Paul Driessen

Arguments put forward to support ethanol and other biofuels hold water like sieves – leaking billions of gallons of precious fresh water that are required to produce this expensive, unsustainable energy.

These and other renewable energy programs may have originated for the best of intentions. However, the assumptions underlying those intentions are questionable, at best. Many are rooted in anti-hydrocarbon worldviews and Club of Rome strategies that raised the specter of “looming disasters” like resource depletion and catastrophic manmade global warming, in which the “real enemy” is “humanity itself.” They also underscore how hard it is to alter policies and programs once they have been launched by Washington politicians, creating armies of special interests, lobbyists and campaign contributors.

A review of biofuel justifications shows why these programs must be revised – or (preferably) scrapped.

* Renewable fuels will prevent oil depletion and reduce imports. Baloney. US oil and natural gas were declining and imports rising for decades, because environmentalists and politicians blocked leasing and drilling. The very people decrying the situation were causing it. They wanted to justify a non-hydrocarbon future that would give them greater control over our economy and lives – and build a political power base that tied them and votes to farmers and companies that benefitted from this Washington-mandated industry and vast wealth transfers from taxpayers and consumers to the new energy cartel.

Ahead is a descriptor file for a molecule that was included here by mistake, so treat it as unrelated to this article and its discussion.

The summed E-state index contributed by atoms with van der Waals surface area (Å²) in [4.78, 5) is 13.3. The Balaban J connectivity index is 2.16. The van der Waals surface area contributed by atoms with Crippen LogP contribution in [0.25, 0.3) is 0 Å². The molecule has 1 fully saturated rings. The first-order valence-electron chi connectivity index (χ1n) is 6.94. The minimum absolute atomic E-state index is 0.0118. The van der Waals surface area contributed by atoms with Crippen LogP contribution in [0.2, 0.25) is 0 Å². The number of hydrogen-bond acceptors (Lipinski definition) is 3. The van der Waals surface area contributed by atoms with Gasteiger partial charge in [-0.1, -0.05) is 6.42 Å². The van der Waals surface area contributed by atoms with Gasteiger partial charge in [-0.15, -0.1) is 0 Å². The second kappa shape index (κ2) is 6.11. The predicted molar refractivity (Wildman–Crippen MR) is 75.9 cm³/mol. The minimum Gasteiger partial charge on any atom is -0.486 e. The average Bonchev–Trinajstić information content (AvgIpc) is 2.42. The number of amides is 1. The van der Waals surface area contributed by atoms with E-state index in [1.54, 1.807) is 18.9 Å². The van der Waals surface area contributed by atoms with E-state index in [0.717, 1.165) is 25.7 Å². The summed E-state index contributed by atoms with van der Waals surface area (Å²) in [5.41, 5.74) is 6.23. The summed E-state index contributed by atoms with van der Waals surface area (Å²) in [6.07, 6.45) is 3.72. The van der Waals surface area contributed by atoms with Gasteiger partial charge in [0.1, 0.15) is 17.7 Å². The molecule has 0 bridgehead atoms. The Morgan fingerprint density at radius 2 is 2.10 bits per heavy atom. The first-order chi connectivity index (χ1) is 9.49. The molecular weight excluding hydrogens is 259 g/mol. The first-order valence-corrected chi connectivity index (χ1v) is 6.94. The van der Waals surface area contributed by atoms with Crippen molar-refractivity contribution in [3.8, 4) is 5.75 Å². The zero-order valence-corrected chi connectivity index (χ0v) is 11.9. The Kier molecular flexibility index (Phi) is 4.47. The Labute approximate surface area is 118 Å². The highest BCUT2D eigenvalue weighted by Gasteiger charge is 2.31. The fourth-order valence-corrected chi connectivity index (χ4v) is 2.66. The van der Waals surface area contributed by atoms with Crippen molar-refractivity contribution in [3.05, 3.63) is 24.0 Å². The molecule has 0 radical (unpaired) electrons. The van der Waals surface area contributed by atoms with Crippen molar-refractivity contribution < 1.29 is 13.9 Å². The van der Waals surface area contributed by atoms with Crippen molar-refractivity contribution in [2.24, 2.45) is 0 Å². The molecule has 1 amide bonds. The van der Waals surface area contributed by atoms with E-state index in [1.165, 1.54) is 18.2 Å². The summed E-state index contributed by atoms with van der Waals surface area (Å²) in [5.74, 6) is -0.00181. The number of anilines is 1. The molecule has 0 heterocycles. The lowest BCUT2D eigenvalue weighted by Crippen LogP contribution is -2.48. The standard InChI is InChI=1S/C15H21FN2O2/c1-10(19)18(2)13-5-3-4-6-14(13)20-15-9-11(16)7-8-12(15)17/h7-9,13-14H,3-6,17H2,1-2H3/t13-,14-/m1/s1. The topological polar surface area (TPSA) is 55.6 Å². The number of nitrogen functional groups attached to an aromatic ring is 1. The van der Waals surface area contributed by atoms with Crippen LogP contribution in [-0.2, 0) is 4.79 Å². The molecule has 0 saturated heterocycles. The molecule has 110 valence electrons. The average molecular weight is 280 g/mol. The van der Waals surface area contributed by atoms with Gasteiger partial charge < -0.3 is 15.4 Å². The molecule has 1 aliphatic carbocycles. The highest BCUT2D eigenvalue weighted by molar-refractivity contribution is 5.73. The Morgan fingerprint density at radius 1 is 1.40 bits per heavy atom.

In reality, the United States has vast storehouses of petroleum. Hydraulic fracturing alone has unlocked billions of barrels of oil equivalent energy, created 1.7 million jobs, generated hundreds of billions of dollars in economic activity and government revenues, and made America the world’s number one energy producing nation. Opening up areas that are now closed to leasing would build on this record.

This renewed production also reduced oil imports – even as increasing ethanol mandates and a persistent drought have forced the USA to import ethanol from Brazil. So now we’re importing oil and ethanol!


Paul Driessen

Paul Driessen is senior policy adviser for the Committee For A Constructive Tomorrow (CFACT), which is sponsoring the All Pain No Gain petition against global-warming hype. He also is a senior policy adviser to the Congress of Racial Equality and author of Eco-Imperialism: Green Power - Black Death.

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